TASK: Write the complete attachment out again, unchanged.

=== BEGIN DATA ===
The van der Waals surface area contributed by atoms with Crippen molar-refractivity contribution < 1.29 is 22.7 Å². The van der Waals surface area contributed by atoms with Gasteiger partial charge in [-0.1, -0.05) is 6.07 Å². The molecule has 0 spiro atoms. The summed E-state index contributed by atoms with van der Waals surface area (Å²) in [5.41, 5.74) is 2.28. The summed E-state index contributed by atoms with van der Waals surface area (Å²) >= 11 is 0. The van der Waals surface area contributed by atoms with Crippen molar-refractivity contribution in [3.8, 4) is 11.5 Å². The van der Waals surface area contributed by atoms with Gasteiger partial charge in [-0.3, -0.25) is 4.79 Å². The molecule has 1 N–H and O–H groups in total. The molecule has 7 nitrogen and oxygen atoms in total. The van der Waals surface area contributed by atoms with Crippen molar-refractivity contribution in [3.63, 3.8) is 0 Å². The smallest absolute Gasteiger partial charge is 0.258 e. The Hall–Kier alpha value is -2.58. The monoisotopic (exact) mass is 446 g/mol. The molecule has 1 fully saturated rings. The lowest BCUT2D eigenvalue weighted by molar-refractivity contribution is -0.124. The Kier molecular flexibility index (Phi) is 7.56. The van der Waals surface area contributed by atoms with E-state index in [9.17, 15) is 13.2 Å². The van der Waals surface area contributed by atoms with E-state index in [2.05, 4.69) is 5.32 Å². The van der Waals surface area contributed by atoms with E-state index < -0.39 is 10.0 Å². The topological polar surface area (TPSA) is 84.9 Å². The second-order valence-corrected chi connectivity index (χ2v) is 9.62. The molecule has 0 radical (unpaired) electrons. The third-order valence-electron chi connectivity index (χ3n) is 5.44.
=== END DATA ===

The van der Waals surface area contributed by atoms with Crippen molar-refractivity contribution < 1.29 is 22.7 Å². The van der Waals surface area contributed by atoms with Gasteiger partial charge in [-0.1, -0.05) is 6.07 Å². The molecule has 0 spiro atoms. The summed E-state index contributed by atoms with van der Waals surface area (Å²) in [5.41, 5.74) is 2.28. The summed E-state index contributed by atoms with van der Waals surface area (Å²) >= 11 is 0. The van der Waals surface area contributed by atoms with Crippen molar-refractivity contribution in [3.8, 4) is 11.5 Å². The van der Waals surface area contributed by atoms with Gasteiger partial charge in [-0.3, -0.25) is 4.79 Å². The molecule has 1 N–H and O–H groups in total. The molecule has 7 nitrogen and oxygen atoms in total. The van der Waals surface area contributed by atoms with Crippen molar-refractivity contribution in [3.63, 3.8) is 0 Å². The smallest absolute Gasteiger partial charge is 0.258 e. The Hall–Kier alpha value is -2.58. The monoisotopic (exact) mass is 446 g/mol. The molecule has 1 fully saturated rings. The lowest BCUT2D eigenvalue weighted by molar-refractivity contribution is -0.124. The Kier molecular flexibility index (Phi) is 7.56. The van der Waals surface area contributed by atoms with E-state index in [9.17, 15) is 13.2 Å². The van der Waals surface area contributed by atoms with E-state index in [2.05, 4.69) is 5.32 Å². The van der Waals surface area contributed by atoms with E-state index < -0.39 is 10.0 Å². The topological polar surface area (TPSA) is 84.9 Å². The second-order valence-corrected chi connectivity index (χ2v) is 9.62. The molecule has 0 radical (unpaired) electrons. The third-order valence-electron chi connectivity index (χ3n) is 5.44.